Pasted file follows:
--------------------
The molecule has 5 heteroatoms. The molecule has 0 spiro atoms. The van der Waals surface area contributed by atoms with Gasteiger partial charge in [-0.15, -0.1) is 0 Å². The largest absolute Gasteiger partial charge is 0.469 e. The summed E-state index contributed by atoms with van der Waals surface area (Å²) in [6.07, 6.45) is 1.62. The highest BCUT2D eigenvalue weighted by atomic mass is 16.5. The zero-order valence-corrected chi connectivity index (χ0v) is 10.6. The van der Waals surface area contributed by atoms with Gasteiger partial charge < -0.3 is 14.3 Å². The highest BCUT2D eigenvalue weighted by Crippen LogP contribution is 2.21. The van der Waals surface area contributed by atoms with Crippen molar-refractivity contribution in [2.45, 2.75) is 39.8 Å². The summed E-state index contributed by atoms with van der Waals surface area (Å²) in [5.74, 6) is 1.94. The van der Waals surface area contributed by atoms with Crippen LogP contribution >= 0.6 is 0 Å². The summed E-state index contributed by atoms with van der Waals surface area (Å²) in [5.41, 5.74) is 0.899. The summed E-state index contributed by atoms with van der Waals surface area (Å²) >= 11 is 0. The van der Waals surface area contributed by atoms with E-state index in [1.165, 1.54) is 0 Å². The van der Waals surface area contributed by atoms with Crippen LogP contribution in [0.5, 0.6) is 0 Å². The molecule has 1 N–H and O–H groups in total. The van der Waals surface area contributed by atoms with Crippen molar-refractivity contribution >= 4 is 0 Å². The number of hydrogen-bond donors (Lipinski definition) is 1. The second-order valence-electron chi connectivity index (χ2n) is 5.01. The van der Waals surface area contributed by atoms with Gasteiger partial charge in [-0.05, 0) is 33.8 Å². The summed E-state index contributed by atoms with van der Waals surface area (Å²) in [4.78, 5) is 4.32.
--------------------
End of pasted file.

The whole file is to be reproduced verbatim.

The molecule has 5 heteroatoms. The molecule has 0 spiro atoms. The van der Waals surface area contributed by atoms with Gasteiger partial charge in [-0.15, -0.1) is 0 Å². The largest absolute Gasteiger partial charge is 0.469 e. The summed E-state index contributed by atoms with van der Waals surface area (Å²) in [6.07, 6.45) is 1.62. The highest BCUT2D eigenvalue weighted by atomic mass is 16.5. The zero-order valence-corrected chi connectivity index (χ0v) is 10.6. The van der Waals surface area contributed by atoms with Gasteiger partial charge < -0.3 is 14.3 Å². The highest BCUT2D eigenvalue weighted by Crippen LogP contribution is 2.21. The van der Waals surface area contributed by atoms with Crippen molar-refractivity contribution in [2.45, 2.75) is 39.8 Å². The summed E-state index contributed by atoms with van der Waals surface area (Å²) in [5.74, 6) is 1.94. The van der Waals surface area contributed by atoms with Crippen LogP contribution >= 0.6 is 0 Å². The summed E-state index contributed by atoms with van der Waals surface area (Å²) in [5.41, 5.74) is 0.899. The summed E-state index contributed by atoms with van der Waals surface area (Å²) >= 11 is 0. The van der Waals surface area contributed by atoms with E-state index in [1.165, 1.54) is 0 Å². The van der Waals surface area contributed by atoms with Crippen LogP contribution in [0.5, 0.6) is 0 Å². The molecule has 1 N–H and O–H groups in total. The van der Waals surface area contributed by atoms with Crippen molar-refractivity contribution >= 4 is 0 Å². The number of hydrogen-bond donors (Lipinski definition) is 1. The second-order valence-electron chi connectivity index (χ2n) is 5.01. The van der Waals surface area contributed by atoms with Gasteiger partial charge in [-0.05, 0) is 33.8 Å². The summed E-state index contributed by atoms with van der Waals surface area (Å²) in [4.78, 5) is 4.32.